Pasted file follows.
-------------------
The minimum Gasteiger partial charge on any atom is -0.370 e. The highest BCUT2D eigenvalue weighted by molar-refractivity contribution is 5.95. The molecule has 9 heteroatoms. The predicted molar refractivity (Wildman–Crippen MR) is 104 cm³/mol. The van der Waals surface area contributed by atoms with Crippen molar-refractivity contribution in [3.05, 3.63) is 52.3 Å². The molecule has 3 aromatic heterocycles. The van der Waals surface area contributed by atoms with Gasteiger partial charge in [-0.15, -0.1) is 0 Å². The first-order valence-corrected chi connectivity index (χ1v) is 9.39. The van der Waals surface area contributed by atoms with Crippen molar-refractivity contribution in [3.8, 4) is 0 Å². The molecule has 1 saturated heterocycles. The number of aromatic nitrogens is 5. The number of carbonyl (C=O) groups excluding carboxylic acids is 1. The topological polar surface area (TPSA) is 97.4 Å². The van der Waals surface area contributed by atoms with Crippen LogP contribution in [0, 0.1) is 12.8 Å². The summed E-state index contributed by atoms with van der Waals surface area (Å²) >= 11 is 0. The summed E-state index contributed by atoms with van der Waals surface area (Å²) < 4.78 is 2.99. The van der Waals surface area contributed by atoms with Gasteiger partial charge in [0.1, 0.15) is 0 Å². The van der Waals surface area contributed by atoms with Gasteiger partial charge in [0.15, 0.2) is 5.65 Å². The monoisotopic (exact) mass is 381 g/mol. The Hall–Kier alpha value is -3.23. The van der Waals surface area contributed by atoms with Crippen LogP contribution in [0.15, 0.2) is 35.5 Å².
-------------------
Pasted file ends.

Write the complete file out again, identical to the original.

The minimum Gasteiger partial charge on any atom is -0.370 e. The highest BCUT2D eigenvalue weighted by molar-refractivity contribution is 5.95. The molecule has 9 heteroatoms. The predicted molar refractivity (Wildman–Crippen MR) is 104 cm³/mol. The van der Waals surface area contributed by atoms with Crippen molar-refractivity contribution in [3.05, 3.63) is 52.3 Å². The molecule has 3 aromatic heterocycles. The van der Waals surface area contributed by atoms with Gasteiger partial charge in [-0.15, -0.1) is 0 Å². The first-order valence-corrected chi connectivity index (χ1v) is 9.39. The van der Waals surface area contributed by atoms with Crippen molar-refractivity contribution in [3.8, 4) is 0 Å². The molecule has 1 saturated heterocycles. The number of aromatic nitrogens is 5. The number of carbonyl (C=O) groups excluding carboxylic acids is 1. The topological polar surface area (TPSA) is 97.4 Å². The van der Waals surface area contributed by atoms with Crippen LogP contribution in [0, 0.1) is 12.8 Å². The summed E-state index contributed by atoms with van der Waals surface area (Å²) >= 11 is 0. The summed E-state index contributed by atoms with van der Waals surface area (Å²) < 4.78 is 2.99. The van der Waals surface area contributed by atoms with Gasteiger partial charge in [0.1, 0.15) is 0 Å². The van der Waals surface area contributed by atoms with Gasteiger partial charge in [0.15, 0.2) is 5.65 Å². The monoisotopic (exact) mass is 381 g/mol. The Hall–Kier alpha value is -3.23. The van der Waals surface area contributed by atoms with Crippen LogP contribution in [0.15, 0.2) is 35.5 Å².